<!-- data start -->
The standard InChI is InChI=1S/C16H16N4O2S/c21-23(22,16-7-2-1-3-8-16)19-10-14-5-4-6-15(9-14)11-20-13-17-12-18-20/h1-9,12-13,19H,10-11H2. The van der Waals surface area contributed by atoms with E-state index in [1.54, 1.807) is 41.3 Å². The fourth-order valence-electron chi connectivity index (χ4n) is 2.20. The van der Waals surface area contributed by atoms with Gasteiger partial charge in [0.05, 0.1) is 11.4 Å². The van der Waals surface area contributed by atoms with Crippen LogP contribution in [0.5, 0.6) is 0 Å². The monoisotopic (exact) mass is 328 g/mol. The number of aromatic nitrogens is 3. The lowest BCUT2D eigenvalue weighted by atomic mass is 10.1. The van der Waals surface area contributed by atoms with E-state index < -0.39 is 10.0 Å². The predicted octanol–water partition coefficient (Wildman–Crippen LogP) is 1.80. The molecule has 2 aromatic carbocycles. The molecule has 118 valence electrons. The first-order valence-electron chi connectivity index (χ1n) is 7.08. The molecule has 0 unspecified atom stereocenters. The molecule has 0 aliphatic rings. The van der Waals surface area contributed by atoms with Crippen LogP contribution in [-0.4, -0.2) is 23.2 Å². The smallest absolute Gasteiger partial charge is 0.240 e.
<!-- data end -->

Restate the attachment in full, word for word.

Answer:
The standard InChI is InChI=1S/C16H16N4O2S/c21-23(22,16-7-2-1-3-8-16)19-10-14-5-4-6-15(9-14)11-20-13-17-12-18-20/h1-9,12-13,19H,10-11H2. The van der Waals surface area contributed by atoms with E-state index in [1.54, 1.807) is 41.3 Å². The fourth-order valence-electron chi connectivity index (χ4n) is 2.20. The van der Waals surface area contributed by atoms with Gasteiger partial charge in [0.05, 0.1) is 11.4 Å². The van der Waals surface area contributed by atoms with Crippen LogP contribution in [0.5, 0.6) is 0 Å². The monoisotopic (exact) mass is 328 g/mol. The number of aromatic nitrogens is 3. The lowest BCUT2D eigenvalue weighted by atomic mass is 10.1. The van der Waals surface area contributed by atoms with E-state index < -0.39 is 10.0 Å². The predicted octanol–water partition coefficient (Wildman–Crippen LogP) is 1.80. The molecule has 2 aromatic carbocycles. The molecule has 118 valence electrons. The first-order valence-electron chi connectivity index (χ1n) is 7.08. The molecule has 0 unspecified atom stereocenters. The molecule has 0 aliphatic rings. The van der Waals surface area contributed by atoms with Crippen LogP contribution in [-0.4, -0.2) is 23.2 Å². The smallest absolute Gasteiger partial charge is 0.240 e.